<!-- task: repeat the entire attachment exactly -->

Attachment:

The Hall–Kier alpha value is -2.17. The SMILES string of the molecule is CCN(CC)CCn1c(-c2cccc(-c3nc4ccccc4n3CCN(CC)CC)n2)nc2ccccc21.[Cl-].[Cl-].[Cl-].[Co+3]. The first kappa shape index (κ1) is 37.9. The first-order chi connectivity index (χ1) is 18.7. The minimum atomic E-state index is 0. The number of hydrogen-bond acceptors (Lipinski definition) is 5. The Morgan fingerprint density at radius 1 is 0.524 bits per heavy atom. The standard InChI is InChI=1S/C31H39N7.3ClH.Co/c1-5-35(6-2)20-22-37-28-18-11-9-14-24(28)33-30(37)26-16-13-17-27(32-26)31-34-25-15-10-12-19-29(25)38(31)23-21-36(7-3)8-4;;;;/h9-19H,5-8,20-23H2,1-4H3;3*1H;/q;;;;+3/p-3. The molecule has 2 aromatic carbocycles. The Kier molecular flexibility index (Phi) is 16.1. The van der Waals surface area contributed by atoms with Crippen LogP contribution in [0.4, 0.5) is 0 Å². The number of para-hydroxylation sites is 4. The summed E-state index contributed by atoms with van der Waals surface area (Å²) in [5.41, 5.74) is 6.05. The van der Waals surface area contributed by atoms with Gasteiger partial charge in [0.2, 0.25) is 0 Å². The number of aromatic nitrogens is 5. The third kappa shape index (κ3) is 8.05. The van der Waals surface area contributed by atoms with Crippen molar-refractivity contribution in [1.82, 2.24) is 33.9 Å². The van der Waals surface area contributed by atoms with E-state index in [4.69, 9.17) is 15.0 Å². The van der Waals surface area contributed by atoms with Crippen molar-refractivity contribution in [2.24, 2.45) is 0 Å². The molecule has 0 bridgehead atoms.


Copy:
The Hall–Kier alpha value is -2.17. The SMILES string of the molecule is CCN(CC)CCn1c(-c2cccc(-c3nc4ccccc4n3CCN(CC)CC)n2)nc2ccccc21.[Cl-].[Cl-].[Cl-].[Co+3]. The first kappa shape index (κ1) is 37.9. The first-order chi connectivity index (χ1) is 18.7. The minimum atomic E-state index is 0. The number of hydrogen-bond acceptors (Lipinski definition) is 5. The Morgan fingerprint density at radius 1 is 0.524 bits per heavy atom. The standard InChI is InChI=1S/C31H39N7.3ClH.Co/c1-5-35(6-2)20-22-37-28-18-11-9-14-24(28)33-30(37)26-16-13-17-27(32-26)31-34-25-15-10-12-19-29(25)38(31)23-21-36(7-3)8-4;;;;/h9-19H,5-8,20-23H2,1-4H3;3*1H;/q;;;;+3/p-3. The molecule has 2 aromatic carbocycles. The Kier molecular flexibility index (Phi) is 16.1. The van der Waals surface area contributed by atoms with Crippen LogP contribution in [0.4, 0.5) is 0 Å². The number of para-hydroxylation sites is 4. The summed E-state index contributed by atoms with van der Waals surface area (Å²) in [5.41, 5.74) is 6.05. The van der Waals surface area contributed by atoms with Gasteiger partial charge in [0.2, 0.25) is 0 Å². The number of aromatic nitrogens is 5. The third kappa shape index (κ3) is 8.05. The van der Waals surface area contributed by atoms with Crippen molar-refractivity contribution in [1.82, 2.24) is 33.9 Å². The van der Waals surface area contributed by atoms with E-state index in [4.69, 9.17) is 15.0 Å². The van der Waals surface area contributed by atoms with Crippen molar-refractivity contribution in [2.24, 2.45) is 0 Å². The molecule has 0 bridgehead atoms.